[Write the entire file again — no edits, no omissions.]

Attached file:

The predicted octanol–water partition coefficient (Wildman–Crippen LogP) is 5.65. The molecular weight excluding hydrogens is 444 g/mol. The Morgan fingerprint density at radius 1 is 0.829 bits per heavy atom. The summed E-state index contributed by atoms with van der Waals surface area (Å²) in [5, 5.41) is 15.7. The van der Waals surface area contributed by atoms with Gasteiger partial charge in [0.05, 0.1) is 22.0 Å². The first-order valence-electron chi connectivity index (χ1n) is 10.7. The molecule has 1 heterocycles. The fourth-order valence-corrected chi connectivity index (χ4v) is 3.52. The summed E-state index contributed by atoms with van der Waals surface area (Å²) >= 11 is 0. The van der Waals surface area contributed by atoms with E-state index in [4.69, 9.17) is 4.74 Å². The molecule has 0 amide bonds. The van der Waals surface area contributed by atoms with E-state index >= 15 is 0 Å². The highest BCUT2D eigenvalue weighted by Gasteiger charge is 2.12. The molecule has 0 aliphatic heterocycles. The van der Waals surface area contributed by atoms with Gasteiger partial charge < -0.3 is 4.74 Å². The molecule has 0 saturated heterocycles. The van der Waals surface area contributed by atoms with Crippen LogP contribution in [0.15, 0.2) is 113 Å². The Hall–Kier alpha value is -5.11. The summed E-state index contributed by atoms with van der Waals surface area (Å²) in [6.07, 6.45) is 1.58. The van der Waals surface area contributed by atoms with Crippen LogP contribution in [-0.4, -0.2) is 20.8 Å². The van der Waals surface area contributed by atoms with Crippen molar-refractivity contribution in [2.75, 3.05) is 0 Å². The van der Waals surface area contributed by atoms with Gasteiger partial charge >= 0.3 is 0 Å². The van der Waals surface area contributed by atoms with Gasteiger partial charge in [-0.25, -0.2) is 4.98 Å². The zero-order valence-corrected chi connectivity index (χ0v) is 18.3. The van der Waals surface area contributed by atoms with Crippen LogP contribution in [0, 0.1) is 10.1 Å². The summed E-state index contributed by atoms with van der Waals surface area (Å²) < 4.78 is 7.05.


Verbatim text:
The predicted octanol–water partition coefficient (Wildman–Crippen LogP) is 5.65. The molecular weight excluding hydrogens is 444 g/mol. The Morgan fingerprint density at radius 1 is 0.829 bits per heavy atom. The summed E-state index contributed by atoms with van der Waals surface area (Å²) in [5, 5.41) is 15.7. The van der Waals surface area contributed by atoms with Gasteiger partial charge in [0.05, 0.1) is 22.0 Å². The first-order valence-electron chi connectivity index (χ1n) is 10.7. The molecule has 1 heterocycles. The fourth-order valence-corrected chi connectivity index (χ4v) is 3.52. The summed E-state index contributed by atoms with van der Waals surface area (Å²) >= 11 is 0. The van der Waals surface area contributed by atoms with E-state index in [4.69, 9.17) is 4.74 Å². The molecule has 0 amide bonds. The van der Waals surface area contributed by atoms with E-state index >= 15 is 0 Å². The highest BCUT2D eigenvalue weighted by Gasteiger charge is 2.12. The molecule has 0 aliphatic heterocycles. The van der Waals surface area contributed by atoms with Gasteiger partial charge < -0.3 is 4.74 Å². The molecule has 0 saturated heterocycles. The van der Waals surface area contributed by atoms with Crippen LogP contribution in [0.15, 0.2) is 113 Å². The Hall–Kier alpha value is -5.11. The summed E-state index contributed by atoms with van der Waals surface area (Å²) in [6.07, 6.45) is 1.58. The van der Waals surface area contributed by atoms with Crippen LogP contribution in [-0.4, -0.2) is 20.8 Å². The van der Waals surface area contributed by atoms with Crippen molar-refractivity contribution in [2.75, 3.05) is 0 Å². The van der Waals surface area contributed by atoms with Gasteiger partial charge >= 0.3 is 0 Å². The van der Waals surface area contributed by atoms with Gasteiger partial charge in [-0.25, -0.2) is 4.98 Å². The zero-order valence-corrected chi connectivity index (χ0v) is 18.3. The van der Waals surface area contributed by atoms with Crippen LogP contribution in [0, 0.1) is 10.1 Å². The summed E-state index contributed by atoms with van der Waals surface area (Å²) < 4.78 is 7.05.